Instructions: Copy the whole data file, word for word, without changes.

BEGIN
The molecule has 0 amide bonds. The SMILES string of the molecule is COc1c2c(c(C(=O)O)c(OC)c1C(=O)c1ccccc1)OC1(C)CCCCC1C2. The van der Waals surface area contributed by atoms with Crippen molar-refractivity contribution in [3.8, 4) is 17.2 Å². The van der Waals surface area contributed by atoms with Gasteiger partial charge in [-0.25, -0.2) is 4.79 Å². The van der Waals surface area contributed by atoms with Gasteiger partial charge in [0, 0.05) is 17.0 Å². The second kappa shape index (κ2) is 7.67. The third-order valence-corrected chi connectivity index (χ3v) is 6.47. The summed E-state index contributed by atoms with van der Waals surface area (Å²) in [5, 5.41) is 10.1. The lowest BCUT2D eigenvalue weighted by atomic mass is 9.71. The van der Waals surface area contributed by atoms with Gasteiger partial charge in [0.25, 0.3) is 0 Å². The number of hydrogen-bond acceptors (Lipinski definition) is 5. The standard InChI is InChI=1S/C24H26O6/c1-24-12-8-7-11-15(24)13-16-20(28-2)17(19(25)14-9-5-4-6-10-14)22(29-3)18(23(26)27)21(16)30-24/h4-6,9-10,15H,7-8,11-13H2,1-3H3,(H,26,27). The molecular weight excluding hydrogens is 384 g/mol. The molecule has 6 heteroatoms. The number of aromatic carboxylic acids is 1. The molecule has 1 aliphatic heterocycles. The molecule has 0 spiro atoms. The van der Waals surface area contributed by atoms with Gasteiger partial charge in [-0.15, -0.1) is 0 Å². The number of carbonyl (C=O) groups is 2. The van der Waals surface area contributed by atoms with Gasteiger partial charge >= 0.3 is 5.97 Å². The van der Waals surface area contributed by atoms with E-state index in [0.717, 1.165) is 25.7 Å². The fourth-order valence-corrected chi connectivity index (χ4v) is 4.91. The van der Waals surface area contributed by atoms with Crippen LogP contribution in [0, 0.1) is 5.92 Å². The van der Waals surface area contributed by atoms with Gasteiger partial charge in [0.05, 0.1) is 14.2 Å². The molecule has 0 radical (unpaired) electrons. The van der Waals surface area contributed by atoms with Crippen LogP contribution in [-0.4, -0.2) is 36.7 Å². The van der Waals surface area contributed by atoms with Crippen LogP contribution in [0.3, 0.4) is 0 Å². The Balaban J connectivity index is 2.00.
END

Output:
The molecule has 0 amide bonds. The SMILES string of the molecule is COc1c2c(c(C(=O)O)c(OC)c1C(=O)c1ccccc1)OC1(C)CCCCC1C2. The van der Waals surface area contributed by atoms with Crippen molar-refractivity contribution in [3.8, 4) is 17.2 Å². The van der Waals surface area contributed by atoms with Gasteiger partial charge in [-0.25, -0.2) is 4.79 Å². The van der Waals surface area contributed by atoms with Gasteiger partial charge in [0, 0.05) is 17.0 Å². The second kappa shape index (κ2) is 7.67. The third-order valence-corrected chi connectivity index (χ3v) is 6.47. The summed E-state index contributed by atoms with van der Waals surface area (Å²) in [5, 5.41) is 10.1. The lowest BCUT2D eigenvalue weighted by atomic mass is 9.71. The van der Waals surface area contributed by atoms with Gasteiger partial charge in [0.25, 0.3) is 0 Å². The number of hydrogen-bond acceptors (Lipinski definition) is 5. The standard InChI is InChI=1S/C24H26O6/c1-24-12-8-7-11-15(24)13-16-20(28-2)17(19(25)14-9-5-4-6-10-14)22(29-3)18(23(26)27)21(16)30-24/h4-6,9-10,15H,7-8,11-13H2,1-3H3,(H,26,27). The molecular weight excluding hydrogens is 384 g/mol. The molecule has 6 heteroatoms. The number of aromatic carboxylic acids is 1. The molecule has 1 aliphatic heterocycles. The molecule has 0 spiro atoms. The van der Waals surface area contributed by atoms with Gasteiger partial charge in [-0.15, -0.1) is 0 Å². The number of carbonyl (C=O) groups is 2. The van der Waals surface area contributed by atoms with Gasteiger partial charge >= 0.3 is 5.97 Å². The van der Waals surface area contributed by atoms with E-state index in [0.717, 1.165) is 25.7 Å². The fourth-order valence-corrected chi connectivity index (χ4v) is 4.91. The van der Waals surface area contributed by atoms with Crippen LogP contribution in [0, 0.1) is 5.92 Å². The van der Waals surface area contributed by atoms with Gasteiger partial charge in [0.05, 0.1) is 14.2 Å². The molecule has 0 radical (unpaired) electrons. The van der Waals surface area contributed by atoms with Crippen LogP contribution in [-0.4, -0.2) is 36.7 Å². The van der Waals surface area contributed by atoms with Crippen LogP contribution in [0.3, 0.4) is 0 Å². The Balaban J connectivity index is 2.00.